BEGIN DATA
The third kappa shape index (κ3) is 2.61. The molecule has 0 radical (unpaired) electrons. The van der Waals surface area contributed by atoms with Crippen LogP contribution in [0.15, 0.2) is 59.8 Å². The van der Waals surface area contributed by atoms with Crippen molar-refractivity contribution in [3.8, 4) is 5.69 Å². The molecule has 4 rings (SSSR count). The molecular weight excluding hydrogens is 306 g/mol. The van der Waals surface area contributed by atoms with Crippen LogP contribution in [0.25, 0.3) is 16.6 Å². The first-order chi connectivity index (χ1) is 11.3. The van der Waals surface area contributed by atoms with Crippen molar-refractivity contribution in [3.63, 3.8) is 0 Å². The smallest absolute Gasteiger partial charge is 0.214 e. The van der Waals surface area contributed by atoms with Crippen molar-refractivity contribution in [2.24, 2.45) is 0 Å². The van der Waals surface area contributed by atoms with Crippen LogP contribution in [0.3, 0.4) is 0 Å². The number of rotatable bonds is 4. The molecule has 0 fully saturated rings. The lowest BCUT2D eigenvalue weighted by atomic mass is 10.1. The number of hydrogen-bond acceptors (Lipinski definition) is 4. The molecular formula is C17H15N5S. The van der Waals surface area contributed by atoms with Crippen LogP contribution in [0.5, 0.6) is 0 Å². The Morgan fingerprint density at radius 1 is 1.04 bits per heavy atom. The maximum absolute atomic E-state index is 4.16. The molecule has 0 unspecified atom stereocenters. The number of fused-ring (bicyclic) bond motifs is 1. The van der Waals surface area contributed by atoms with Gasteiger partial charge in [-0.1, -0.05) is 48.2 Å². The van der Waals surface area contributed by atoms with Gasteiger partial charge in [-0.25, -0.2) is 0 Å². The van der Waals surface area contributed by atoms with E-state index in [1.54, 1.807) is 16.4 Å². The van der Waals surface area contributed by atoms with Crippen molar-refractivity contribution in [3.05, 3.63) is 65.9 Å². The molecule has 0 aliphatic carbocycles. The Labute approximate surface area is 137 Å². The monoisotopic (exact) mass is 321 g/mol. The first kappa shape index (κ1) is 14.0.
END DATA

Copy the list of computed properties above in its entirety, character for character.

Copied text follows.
The third kappa shape index (κ3) is 2.61. The molecule has 0 radical (unpaired) electrons. The van der Waals surface area contributed by atoms with Crippen LogP contribution in [0.15, 0.2) is 59.8 Å². The van der Waals surface area contributed by atoms with Crippen molar-refractivity contribution in [3.8, 4) is 5.69 Å². The molecule has 4 rings (SSSR count). The molecular weight excluding hydrogens is 306 g/mol. The van der Waals surface area contributed by atoms with Crippen LogP contribution in [0.25, 0.3) is 16.6 Å². The first-order chi connectivity index (χ1) is 11.3. The van der Waals surface area contributed by atoms with Crippen molar-refractivity contribution in [3.63, 3.8) is 0 Å². The smallest absolute Gasteiger partial charge is 0.214 e. The van der Waals surface area contributed by atoms with Crippen molar-refractivity contribution in [2.24, 2.45) is 0 Å². The van der Waals surface area contributed by atoms with Crippen LogP contribution in [0.3, 0.4) is 0 Å². The number of rotatable bonds is 4. The molecule has 0 fully saturated rings. The lowest BCUT2D eigenvalue weighted by atomic mass is 10.1. The number of hydrogen-bond acceptors (Lipinski definition) is 4. The molecular formula is C17H15N5S. The van der Waals surface area contributed by atoms with Crippen LogP contribution in [0.5, 0.6) is 0 Å². The Morgan fingerprint density at radius 1 is 1.04 bits per heavy atom. The maximum absolute atomic E-state index is 4.16. The molecule has 0 unspecified atom stereocenters. The number of fused-ring (bicyclic) bond motifs is 1. The van der Waals surface area contributed by atoms with Gasteiger partial charge in [-0.1, -0.05) is 48.2 Å². The van der Waals surface area contributed by atoms with Gasteiger partial charge in [-0.25, -0.2) is 0 Å². The van der Waals surface area contributed by atoms with E-state index in [1.54, 1.807) is 16.4 Å². The van der Waals surface area contributed by atoms with Crippen molar-refractivity contribution in [3.05, 3.63) is 65.9 Å². The molecule has 0 aliphatic carbocycles. The Labute approximate surface area is 137 Å². The monoisotopic (exact) mass is 321 g/mol. The first kappa shape index (κ1) is 14.0.